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Downy Woodpecker


IUCN Conservation Status: Least Concern

The active little Downy Woodpecker is a familiar sight at backyard feeders and in parks and woodlots, where it joins flocks of chickadees and nuthatches, barely outsizing them. An often acrobatic forager, this black-and-white woodpecker is at home on tiny branches or balancing on slender plant galls, sycamore seed balls, and suet feeders. Downies and their larger lookalike, the Hairy Woodpecker, are one of the first identification challenges that beginning bird watchers master.

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  • Pik, whinny, and drum
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  • Pik note and whinny call
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  • Distress call (captive bird)
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  • Courtesy of Macaulay Library
    © Cornell Lab of Ornithology.

The Downy Woodpecker’s whinnying call, made by both sexes, is a typical sound of deciduous forests during the breeding season. It’s a somewhat excited string of hoarse, high-pitched notes that descend in pitch toward the end; the call lasts about 2 seconds. Excited birds also give a very sharp pik note, occasionally repeated several times.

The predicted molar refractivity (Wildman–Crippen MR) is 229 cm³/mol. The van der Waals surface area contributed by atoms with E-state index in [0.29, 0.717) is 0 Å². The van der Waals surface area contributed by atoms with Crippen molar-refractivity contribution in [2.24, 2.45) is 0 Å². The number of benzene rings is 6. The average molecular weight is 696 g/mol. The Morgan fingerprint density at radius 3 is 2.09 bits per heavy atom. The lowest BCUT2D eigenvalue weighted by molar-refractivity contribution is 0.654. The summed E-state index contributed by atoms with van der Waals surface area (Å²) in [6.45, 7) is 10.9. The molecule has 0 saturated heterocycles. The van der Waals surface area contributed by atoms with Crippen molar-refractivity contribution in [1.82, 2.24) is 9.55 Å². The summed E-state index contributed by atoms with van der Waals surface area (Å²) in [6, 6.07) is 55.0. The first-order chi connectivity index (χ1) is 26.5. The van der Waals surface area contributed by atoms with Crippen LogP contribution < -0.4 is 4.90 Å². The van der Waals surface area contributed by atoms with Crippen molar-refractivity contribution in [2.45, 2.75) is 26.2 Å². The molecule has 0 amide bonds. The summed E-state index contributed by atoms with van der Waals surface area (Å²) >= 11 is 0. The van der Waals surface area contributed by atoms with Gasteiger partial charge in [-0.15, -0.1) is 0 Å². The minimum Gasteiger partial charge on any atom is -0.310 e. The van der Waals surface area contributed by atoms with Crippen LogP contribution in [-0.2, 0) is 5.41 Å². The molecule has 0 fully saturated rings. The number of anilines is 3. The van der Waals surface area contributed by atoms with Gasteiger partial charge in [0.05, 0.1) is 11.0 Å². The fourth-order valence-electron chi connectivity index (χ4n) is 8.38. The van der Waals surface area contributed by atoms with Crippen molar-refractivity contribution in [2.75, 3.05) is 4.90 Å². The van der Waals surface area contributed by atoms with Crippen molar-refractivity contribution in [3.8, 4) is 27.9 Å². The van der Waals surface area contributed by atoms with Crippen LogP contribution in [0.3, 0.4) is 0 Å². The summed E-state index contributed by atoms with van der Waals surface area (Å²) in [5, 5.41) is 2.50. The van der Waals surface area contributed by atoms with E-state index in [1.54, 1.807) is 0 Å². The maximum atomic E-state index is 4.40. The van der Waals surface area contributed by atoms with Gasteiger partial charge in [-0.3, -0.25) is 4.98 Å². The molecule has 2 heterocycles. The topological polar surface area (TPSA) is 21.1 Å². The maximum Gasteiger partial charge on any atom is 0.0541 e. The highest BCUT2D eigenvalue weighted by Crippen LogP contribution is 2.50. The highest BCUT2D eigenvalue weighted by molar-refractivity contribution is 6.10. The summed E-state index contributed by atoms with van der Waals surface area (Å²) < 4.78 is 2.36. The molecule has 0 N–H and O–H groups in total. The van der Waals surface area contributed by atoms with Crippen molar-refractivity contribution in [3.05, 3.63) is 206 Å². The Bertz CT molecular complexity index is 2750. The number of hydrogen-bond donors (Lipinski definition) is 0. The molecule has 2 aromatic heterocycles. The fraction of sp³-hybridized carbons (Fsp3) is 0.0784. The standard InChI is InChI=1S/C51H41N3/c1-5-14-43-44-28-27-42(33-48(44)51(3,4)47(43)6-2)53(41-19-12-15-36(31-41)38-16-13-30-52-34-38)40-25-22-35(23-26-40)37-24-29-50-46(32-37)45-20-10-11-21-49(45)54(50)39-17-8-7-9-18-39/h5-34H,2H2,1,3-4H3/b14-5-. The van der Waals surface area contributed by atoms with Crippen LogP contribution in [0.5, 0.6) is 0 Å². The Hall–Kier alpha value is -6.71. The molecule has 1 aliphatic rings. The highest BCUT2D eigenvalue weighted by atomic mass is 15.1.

Both sexes drum on trees to claim territories, attract mates, and signal readiness for mating. The drumming is made up of very rapid strikes given at a steady pace, almost fast enough to blend into a single uninterrupted sound. The birds also make a slow, deliberate and much quieter tapping as they excavate, and this can attract a mate to the site. Excited Downy Woodpeckers may also produce a “wing ruffle” sound in flight.

Search the Macaulay Library online archive for more sounds and videos

Backyard Tips

Where they occur, Downy Woodpeckers are the most likely woodpecker species to visit a backyard bird feeder. They prefer suet feeders, but are also fond of black oil sunflower seeds, millet, peanuts, and chunky peanut butter. Occasionally, Downy woodpeckers will drink from oriole and hummingbird feeders as well. Find out more about what this bird likes to eat and what feeder is best by using the Project FeederWatch Common Feeder Birds bird list.

Find This Bird

Look for Downy Woodpeckers in woodlots, residential areas, and city parks. Be sure to listen for the characteristic high-pitched pik note and the descending whinny call. In flight, look for a small black and white bird with an undulating flight path. During winter, check mixed-species flocks and don’t overlook Downy Woodpeckers among the nuthatches and chickadees – Downy Woodpeckers aren’t much larger than White-breasted Nuthatches.

Get Involved

Keep track of the Downy Woodpeckers at your feeder with Project FeederWatch

If you see Downy Woodpeckers in your yard, report your observations to My Yard eBird

Can Woodpecker Deterrents Safeguard My House?: Read about what works and what doesn't on our blog